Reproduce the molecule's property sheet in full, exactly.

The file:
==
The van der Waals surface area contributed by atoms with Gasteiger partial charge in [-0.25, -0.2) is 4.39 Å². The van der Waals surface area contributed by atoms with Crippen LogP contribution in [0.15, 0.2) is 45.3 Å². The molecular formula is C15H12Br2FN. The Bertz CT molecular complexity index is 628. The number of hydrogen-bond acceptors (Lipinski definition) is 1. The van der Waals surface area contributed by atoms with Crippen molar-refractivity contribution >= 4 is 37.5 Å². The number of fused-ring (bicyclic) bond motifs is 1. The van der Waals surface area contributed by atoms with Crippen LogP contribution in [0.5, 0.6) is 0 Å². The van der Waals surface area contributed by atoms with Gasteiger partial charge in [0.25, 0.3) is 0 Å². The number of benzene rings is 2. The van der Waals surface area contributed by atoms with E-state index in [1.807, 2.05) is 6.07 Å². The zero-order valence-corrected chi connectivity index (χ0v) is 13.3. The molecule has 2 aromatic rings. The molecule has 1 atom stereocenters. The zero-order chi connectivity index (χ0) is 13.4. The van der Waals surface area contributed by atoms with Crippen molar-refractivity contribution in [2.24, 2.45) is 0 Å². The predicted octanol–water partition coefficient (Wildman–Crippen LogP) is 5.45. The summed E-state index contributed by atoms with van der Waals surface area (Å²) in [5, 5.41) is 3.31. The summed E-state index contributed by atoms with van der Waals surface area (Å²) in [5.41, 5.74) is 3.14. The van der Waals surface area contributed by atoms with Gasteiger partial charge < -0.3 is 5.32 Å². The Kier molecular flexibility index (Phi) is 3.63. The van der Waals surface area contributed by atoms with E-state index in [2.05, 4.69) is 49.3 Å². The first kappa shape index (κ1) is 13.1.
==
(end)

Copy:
The van der Waals surface area contributed by atoms with Gasteiger partial charge in [-0.25, -0.2) is 4.39 Å². The van der Waals surface area contributed by atoms with Crippen LogP contribution in [0.15, 0.2) is 45.3 Å². The molecular formula is C15H12Br2FN. The Bertz CT molecular complexity index is 628. The number of hydrogen-bond acceptors (Lipinski definition) is 1. The van der Waals surface area contributed by atoms with Crippen molar-refractivity contribution >= 4 is 37.5 Å². The number of fused-ring (bicyclic) bond motifs is 1. The van der Waals surface area contributed by atoms with Crippen LogP contribution in [0.5, 0.6) is 0 Å². The van der Waals surface area contributed by atoms with Gasteiger partial charge in [0.25, 0.3) is 0 Å². The number of benzene rings is 2. The van der Waals surface area contributed by atoms with E-state index in [1.807, 2.05) is 6.07 Å². The zero-order valence-corrected chi connectivity index (χ0v) is 13.3. The molecule has 2 aromatic rings. The molecule has 1 atom stereocenters. The zero-order chi connectivity index (χ0) is 13.4. The van der Waals surface area contributed by atoms with Crippen molar-refractivity contribution in [2.24, 2.45) is 0 Å². The predicted octanol–water partition coefficient (Wildman–Crippen LogP) is 5.45. The summed E-state index contributed by atoms with van der Waals surface area (Å²) in [5, 5.41) is 3.31. The summed E-state index contributed by atoms with van der Waals surface area (Å²) in [5.41, 5.74) is 3.14. The van der Waals surface area contributed by atoms with Gasteiger partial charge < -0.3 is 5.32 Å². The Kier molecular flexibility index (Phi) is 3.63. The van der Waals surface area contributed by atoms with E-state index in [2.05, 4.69) is 49.3 Å². The first kappa shape index (κ1) is 13.1.